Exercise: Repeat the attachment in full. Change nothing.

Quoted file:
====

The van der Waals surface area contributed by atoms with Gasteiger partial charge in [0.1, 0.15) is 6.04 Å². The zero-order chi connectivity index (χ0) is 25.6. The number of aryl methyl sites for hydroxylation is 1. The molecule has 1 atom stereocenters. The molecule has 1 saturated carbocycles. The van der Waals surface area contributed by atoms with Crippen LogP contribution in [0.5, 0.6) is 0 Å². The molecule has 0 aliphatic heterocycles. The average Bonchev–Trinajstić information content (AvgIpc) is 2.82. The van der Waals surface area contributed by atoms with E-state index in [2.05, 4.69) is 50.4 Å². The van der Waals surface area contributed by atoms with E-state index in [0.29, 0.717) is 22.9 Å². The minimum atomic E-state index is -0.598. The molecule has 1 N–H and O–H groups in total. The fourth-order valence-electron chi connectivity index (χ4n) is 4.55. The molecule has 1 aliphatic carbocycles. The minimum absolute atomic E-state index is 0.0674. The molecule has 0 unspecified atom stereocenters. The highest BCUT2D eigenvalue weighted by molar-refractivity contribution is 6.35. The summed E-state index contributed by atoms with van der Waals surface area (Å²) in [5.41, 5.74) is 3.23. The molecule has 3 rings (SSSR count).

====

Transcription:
The van der Waals surface area contributed by atoms with Gasteiger partial charge in [0.1, 0.15) is 6.04 Å². The zero-order chi connectivity index (χ0) is 25.6. The number of aryl methyl sites for hydroxylation is 1. The molecule has 1 atom stereocenters. The molecule has 1 saturated carbocycles. The van der Waals surface area contributed by atoms with Crippen LogP contribution in [0.5, 0.6) is 0 Å². The molecule has 0 aliphatic heterocycles. The average Bonchev–Trinajstić information content (AvgIpc) is 2.82. The van der Waals surface area contributed by atoms with E-state index in [2.05, 4.69) is 50.4 Å². The van der Waals surface area contributed by atoms with E-state index in [0.29, 0.717) is 22.9 Å². The minimum atomic E-state index is -0.598. The molecule has 1 N–H and O–H groups in total. The fourth-order valence-electron chi connectivity index (χ4n) is 4.55. The molecule has 1 aliphatic carbocycles. The minimum absolute atomic E-state index is 0.0674. The molecule has 0 unspecified atom stereocenters. The highest BCUT2D eigenvalue weighted by molar-refractivity contribution is 6.35. The summed E-state index contributed by atoms with van der Waals surface area (Å²) in [5.41, 5.74) is 3.23. The molecule has 3 rings (SSSR count).